Normally, said KHANA’s Sochenda, inmates stay for three to six months. “It depends on if you have the money for the release,” she said. “Then you can get out.”
Speaking of inmates generally, centre director Valda added that they are welcome to donate money to the centre during their stay. “If their parents think that they should contribute, they can and the amount of money is up to them.”
The centre “has invoices for them,” he added. “We just tell them that if they volunteer to contribute to the centre, we will be happy to accept it.”
According to Valda, the budget for the Por Sen Chey centre comes from the Ministry of Social Affairs. Sorn Sophal, director of the Municipal Social Affairs Department, declined to comment on funding and activities at the rehabilitation centre.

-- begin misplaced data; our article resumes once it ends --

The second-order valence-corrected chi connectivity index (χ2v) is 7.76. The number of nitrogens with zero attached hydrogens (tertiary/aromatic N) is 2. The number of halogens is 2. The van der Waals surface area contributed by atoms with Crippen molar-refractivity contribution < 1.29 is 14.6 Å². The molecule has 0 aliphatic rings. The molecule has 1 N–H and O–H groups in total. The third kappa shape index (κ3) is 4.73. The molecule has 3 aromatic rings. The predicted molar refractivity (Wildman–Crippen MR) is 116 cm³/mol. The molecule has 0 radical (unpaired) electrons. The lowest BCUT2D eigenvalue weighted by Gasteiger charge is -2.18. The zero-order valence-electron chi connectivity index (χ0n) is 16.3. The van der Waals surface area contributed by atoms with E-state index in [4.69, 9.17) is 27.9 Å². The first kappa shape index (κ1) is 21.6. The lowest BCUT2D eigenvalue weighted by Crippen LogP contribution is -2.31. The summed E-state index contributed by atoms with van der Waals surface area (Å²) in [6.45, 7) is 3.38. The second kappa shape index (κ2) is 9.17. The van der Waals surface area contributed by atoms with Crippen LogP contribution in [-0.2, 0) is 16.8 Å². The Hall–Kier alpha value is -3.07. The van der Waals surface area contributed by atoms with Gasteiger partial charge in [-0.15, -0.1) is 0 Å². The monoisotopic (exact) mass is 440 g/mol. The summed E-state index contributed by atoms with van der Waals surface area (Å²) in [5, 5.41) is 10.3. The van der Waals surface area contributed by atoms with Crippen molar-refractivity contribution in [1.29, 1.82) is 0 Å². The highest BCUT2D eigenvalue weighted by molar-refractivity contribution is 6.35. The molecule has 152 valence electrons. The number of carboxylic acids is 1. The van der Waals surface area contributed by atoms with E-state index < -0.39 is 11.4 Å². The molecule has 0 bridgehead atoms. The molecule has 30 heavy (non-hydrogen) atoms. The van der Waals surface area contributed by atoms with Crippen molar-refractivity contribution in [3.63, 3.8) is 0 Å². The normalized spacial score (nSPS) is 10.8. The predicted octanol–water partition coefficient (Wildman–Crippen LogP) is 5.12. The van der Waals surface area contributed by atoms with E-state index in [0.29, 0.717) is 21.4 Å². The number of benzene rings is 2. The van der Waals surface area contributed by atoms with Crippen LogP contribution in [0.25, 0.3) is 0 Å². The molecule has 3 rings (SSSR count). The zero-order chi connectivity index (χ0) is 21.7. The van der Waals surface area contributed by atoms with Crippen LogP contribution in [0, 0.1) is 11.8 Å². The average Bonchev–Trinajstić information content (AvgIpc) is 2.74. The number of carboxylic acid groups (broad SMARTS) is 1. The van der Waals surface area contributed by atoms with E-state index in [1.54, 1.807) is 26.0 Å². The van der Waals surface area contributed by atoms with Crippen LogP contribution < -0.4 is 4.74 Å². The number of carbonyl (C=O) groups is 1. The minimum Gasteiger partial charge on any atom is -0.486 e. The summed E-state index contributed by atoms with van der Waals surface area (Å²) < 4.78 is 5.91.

For Polet, even this ostensibly gentle nudging by the authorities to pay for the upkeep of a detained loved one can be perceived as a threat. “We didn’t pay because we don’t support that policy,” she said.
For parents or loved ones, on the other hand, encouragement by a government official to donate money to a public detention centre can cause people to believe that “if they don’t pay the fee, [their loved ones] might face abuse from whomever”.
“People start to adapt to that situation,” Polet explained. They don’t think to question demands for money, she said, because “if I tell you your son has been arrested, you think ‘how much should I pay to release him?’”